New Microsoft Edge will be based on Google Chrome technology, Check it out!

Rumors that Microsoft would be using Google Chrome technology in future versions of its Edge browser were real. Through a post on the company’s official blog, Joe Belfiore, a leading developer of Windows, announced that Microsoft is starting to develop Edge based on the Chromium Project.

Chromium is an open source project created by Google and developed in conjunction with a community of independent developers and some companies. The result is a base browser that gives rise to Google Chrome itself and a host of other browsers.

Edge will then be one of those browsers based on the technology developed together for Chromium. But that’s not to say that the Microsoft app will be just a copy of Chrome. In his official statement, Belfiore says users should not expect drastic changes or functionality.

“Today we are announcing the adoption of the Chromium open source project in the development of Edge for desktop in order to create better compatibility for our users and less web fragmentation for web developers,” Belfiore said.

The executive also said that this move towards Chromium has three pillars. One would be this quest for greater compatibility for users and web standards stabilization.

The second would be a greater speed in the distribution of updates to the Edge and compatibility with other platforms, such as macOS. Finally, the third pillar would be to contribute heavily with the development of the Chromium project so that these browsers work better in Windows, making including optimizations in the OS.

Microsoft expects to have a trial version of Chromium-based Edge in early 2019 and will distribute it to testers to send feedback. To become a tester of this new Edge, the user will have to register here.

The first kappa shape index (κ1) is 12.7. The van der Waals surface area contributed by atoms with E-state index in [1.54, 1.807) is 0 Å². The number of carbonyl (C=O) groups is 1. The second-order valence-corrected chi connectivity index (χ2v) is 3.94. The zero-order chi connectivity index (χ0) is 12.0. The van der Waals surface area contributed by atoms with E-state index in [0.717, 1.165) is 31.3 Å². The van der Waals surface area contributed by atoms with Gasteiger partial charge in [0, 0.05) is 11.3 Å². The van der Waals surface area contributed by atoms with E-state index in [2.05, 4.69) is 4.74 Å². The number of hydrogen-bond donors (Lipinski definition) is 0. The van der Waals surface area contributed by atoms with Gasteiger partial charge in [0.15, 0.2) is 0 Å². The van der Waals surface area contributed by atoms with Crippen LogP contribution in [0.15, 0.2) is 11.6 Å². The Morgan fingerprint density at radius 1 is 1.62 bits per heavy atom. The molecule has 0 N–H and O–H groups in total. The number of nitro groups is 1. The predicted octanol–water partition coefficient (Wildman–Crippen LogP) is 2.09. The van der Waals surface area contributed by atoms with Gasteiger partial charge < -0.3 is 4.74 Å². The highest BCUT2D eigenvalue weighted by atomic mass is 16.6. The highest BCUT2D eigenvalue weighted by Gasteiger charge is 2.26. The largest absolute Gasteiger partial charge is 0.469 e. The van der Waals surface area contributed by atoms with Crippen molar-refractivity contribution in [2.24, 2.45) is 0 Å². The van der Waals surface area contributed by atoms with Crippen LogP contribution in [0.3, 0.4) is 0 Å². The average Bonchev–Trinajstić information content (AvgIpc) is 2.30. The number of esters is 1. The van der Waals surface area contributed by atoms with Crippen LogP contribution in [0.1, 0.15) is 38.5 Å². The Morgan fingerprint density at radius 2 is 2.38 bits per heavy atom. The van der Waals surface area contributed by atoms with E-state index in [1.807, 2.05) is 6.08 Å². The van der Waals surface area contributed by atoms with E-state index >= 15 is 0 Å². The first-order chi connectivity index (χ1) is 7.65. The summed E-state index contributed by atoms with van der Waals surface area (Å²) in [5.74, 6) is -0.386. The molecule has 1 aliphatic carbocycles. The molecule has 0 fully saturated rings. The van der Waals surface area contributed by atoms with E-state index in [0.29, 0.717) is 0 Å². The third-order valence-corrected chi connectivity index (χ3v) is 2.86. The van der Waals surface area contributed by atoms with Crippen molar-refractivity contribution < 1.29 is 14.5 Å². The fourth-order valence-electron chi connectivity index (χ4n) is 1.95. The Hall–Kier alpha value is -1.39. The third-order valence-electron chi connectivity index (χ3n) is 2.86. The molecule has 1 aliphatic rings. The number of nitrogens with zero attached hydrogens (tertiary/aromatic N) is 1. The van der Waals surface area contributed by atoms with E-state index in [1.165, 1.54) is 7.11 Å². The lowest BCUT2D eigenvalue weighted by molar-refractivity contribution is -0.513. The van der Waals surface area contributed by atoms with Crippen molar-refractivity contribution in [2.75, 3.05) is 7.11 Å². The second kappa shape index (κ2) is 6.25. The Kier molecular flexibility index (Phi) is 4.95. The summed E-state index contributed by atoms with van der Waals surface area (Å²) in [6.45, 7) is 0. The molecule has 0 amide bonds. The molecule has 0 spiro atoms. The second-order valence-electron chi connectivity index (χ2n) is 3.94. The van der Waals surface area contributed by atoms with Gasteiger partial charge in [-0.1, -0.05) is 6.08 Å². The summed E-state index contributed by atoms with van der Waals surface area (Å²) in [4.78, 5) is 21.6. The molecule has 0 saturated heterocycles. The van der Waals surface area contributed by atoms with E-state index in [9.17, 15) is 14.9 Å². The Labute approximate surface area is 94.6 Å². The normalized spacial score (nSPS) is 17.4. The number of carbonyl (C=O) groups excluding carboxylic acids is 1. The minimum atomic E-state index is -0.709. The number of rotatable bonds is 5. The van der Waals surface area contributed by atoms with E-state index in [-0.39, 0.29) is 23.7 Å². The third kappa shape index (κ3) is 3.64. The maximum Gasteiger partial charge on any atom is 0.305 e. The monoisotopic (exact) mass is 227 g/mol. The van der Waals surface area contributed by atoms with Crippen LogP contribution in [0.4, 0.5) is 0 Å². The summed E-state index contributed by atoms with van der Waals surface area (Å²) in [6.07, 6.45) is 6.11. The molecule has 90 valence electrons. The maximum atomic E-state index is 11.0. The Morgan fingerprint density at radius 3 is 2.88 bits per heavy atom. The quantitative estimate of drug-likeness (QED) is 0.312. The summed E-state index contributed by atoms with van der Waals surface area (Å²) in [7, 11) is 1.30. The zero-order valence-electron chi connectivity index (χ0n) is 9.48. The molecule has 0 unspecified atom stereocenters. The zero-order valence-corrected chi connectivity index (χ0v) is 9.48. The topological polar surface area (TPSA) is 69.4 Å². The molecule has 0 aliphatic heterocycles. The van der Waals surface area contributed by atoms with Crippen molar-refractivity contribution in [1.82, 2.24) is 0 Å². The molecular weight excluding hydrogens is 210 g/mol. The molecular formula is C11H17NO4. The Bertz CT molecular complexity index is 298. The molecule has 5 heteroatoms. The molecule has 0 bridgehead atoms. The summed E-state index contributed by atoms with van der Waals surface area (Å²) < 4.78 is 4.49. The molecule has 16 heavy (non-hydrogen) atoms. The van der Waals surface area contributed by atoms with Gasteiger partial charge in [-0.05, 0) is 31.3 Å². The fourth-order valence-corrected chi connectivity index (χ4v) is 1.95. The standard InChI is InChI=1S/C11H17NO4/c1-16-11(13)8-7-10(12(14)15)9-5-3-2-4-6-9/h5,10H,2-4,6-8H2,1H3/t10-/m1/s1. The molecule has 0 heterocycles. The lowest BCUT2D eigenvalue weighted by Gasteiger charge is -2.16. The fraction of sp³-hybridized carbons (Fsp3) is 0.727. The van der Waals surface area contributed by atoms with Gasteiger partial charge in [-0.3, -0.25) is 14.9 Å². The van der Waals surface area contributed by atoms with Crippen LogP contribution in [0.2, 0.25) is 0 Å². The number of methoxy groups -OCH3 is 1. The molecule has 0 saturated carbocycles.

“Monopoly”?

Microsoft and Mozilla are today the only serious contenders for Google in the field of web browsers. Each of these companies has its own technology, and Microsoft, while not offering so many features, is proven to be more economical in memory and battery consumption.

So, does the advantages that Belfiore explain above really outweigh the cons that the Edge migration to Chromium technology can cause?

One of them would be the dangerous decrease of the actual web browsing options. With the end of Edge as we know it, the options of Google and Microsoft would basically differ in interface. Firefox would become the only big choice for “monopoly.”

Of course this standardization would be interesting for web developers, who would not have to worry about so many browsers to optimize their pages. But is giving so much power to a “single browser” a good choice in the event of a power dispute within Chromium? Leave your opinion in the comments section.

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